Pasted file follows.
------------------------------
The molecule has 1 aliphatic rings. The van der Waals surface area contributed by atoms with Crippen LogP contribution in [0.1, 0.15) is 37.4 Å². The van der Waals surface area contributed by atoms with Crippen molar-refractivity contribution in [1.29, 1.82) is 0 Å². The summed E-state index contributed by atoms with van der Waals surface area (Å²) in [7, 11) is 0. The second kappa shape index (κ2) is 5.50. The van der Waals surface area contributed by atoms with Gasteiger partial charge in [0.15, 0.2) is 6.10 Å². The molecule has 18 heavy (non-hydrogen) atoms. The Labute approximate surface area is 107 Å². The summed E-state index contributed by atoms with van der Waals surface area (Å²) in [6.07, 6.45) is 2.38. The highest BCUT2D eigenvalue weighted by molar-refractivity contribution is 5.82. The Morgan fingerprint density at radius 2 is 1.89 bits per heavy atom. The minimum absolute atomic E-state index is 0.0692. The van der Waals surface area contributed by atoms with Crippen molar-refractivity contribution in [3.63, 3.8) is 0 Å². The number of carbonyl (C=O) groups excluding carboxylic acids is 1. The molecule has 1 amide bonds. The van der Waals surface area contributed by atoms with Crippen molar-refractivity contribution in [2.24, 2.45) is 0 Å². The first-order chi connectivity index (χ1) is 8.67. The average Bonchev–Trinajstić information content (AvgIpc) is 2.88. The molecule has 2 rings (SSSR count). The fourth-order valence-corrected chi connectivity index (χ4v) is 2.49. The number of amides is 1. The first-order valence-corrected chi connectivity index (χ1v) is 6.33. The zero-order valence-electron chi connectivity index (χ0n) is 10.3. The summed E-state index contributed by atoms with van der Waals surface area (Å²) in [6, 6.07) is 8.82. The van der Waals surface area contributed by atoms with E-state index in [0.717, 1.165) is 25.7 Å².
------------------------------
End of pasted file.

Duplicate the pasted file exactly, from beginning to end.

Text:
The molecule has 1 aliphatic rings. The van der Waals surface area contributed by atoms with Crippen LogP contribution in [0.1, 0.15) is 37.4 Å². The van der Waals surface area contributed by atoms with Crippen molar-refractivity contribution in [1.29, 1.82) is 0 Å². The summed E-state index contributed by atoms with van der Waals surface area (Å²) in [7, 11) is 0. The second kappa shape index (κ2) is 5.50. The van der Waals surface area contributed by atoms with Gasteiger partial charge in [0.15, 0.2) is 6.10 Å². The molecule has 18 heavy (non-hydrogen) atoms. The Labute approximate surface area is 107 Å². The summed E-state index contributed by atoms with van der Waals surface area (Å²) in [6.07, 6.45) is 2.38. The highest BCUT2D eigenvalue weighted by molar-refractivity contribution is 5.82. The Morgan fingerprint density at radius 2 is 1.89 bits per heavy atom. The minimum absolute atomic E-state index is 0.0692. The van der Waals surface area contributed by atoms with Crippen molar-refractivity contribution in [3.63, 3.8) is 0 Å². The number of carbonyl (C=O) groups excluding carboxylic acids is 1. The molecule has 1 amide bonds. The van der Waals surface area contributed by atoms with Crippen molar-refractivity contribution in [2.24, 2.45) is 0 Å². The first-order chi connectivity index (χ1) is 8.67. The average Bonchev–Trinajstić information content (AvgIpc) is 2.88. The molecule has 2 rings (SSSR count). The fourth-order valence-corrected chi connectivity index (χ4v) is 2.49. The number of amides is 1. The first-order valence-corrected chi connectivity index (χ1v) is 6.33. The zero-order valence-electron chi connectivity index (χ0n) is 10.3. The summed E-state index contributed by atoms with van der Waals surface area (Å²) in [6, 6.07) is 8.82. The van der Waals surface area contributed by atoms with E-state index in [0.717, 1.165) is 25.7 Å².